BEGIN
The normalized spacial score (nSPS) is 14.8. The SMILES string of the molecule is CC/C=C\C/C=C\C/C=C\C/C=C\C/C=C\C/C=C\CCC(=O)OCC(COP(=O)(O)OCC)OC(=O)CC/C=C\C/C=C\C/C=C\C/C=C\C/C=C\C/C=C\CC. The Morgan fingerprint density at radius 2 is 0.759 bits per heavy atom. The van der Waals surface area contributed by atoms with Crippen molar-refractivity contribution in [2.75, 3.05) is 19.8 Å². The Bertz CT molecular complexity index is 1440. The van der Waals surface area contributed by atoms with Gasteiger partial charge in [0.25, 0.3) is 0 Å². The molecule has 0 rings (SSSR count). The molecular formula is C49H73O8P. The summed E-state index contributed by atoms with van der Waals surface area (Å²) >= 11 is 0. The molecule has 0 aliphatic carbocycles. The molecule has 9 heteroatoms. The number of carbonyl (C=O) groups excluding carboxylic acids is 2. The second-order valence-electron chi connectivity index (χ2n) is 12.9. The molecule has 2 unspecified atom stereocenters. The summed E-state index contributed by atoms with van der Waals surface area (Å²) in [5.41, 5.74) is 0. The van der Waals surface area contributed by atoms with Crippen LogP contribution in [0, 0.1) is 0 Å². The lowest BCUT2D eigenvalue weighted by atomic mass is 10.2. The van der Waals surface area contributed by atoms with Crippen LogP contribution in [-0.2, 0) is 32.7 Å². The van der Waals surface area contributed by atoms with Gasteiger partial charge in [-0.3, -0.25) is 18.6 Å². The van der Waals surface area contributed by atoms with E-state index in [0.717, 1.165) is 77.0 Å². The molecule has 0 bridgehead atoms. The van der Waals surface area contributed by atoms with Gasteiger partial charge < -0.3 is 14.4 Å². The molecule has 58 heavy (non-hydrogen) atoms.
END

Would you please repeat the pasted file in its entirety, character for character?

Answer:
The normalized spacial score (nSPS) is 14.8. The SMILES string of the molecule is CC/C=C\C/C=C\C/C=C\C/C=C\C/C=C\C/C=C\CCC(=O)OCC(COP(=O)(O)OCC)OC(=O)CC/C=C\C/C=C\C/C=C\C/C=C\C/C=C\C/C=C\CC. The Morgan fingerprint density at radius 2 is 0.759 bits per heavy atom. The van der Waals surface area contributed by atoms with Crippen molar-refractivity contribution in [2.75, 3.05) is 19.8 Å². The Bertz CT molecular complexity index is 1440. The van der Waals surface area contributed by atoms with Gasteiger partial charge in [0.25, 0.3) is 0 Å². The molecule has 0 rings (SSSR count). The molecular formula is C49H73O8P. The summed E-state index contributed by atoms with van der Waals surface area (Å²) >= 11 is 0. The molecule has 0 aliphatic carbocycles. The molecule has 9 heteroatoms. The number of carbonyl (C=O) groups excluding carboxylic acids is 2. The second-order valence-electron chi connectivity index (χ2n) is 12.9. The molecule has 2 unspecified atom stereocenters. The summed E-state index contributed by atoms with van der Waals surface area (Å²) in [5.41, 5.74) is 0. The van der Waals surface area contributed by atoms with Crippen LogP contribution in [0, 0.1) is 0 Å². The lowest BCUT2D eigenvalue weighted by atomic mass is 10.2. The van der Waals surface area contributed by atoms with Crippen LogP contribution in [-0.2, 0) is 32.7 Å². The van der Waals surface area contributed by atoms with Gasteiger partial charge in [-0.3, -0.25) is 18.6 Å². The van der Waals surface area contributed by atoms with E-state index in [0.717, 1.165) is 77.0 Å². The molecule has 0 bridgehead atoms. The van der Waals surface area contributed by atoms with Gasteiger partial charge < -0.3 is 14.4 Å². The molecule has 58 heavy (non-hydrogen) atoms.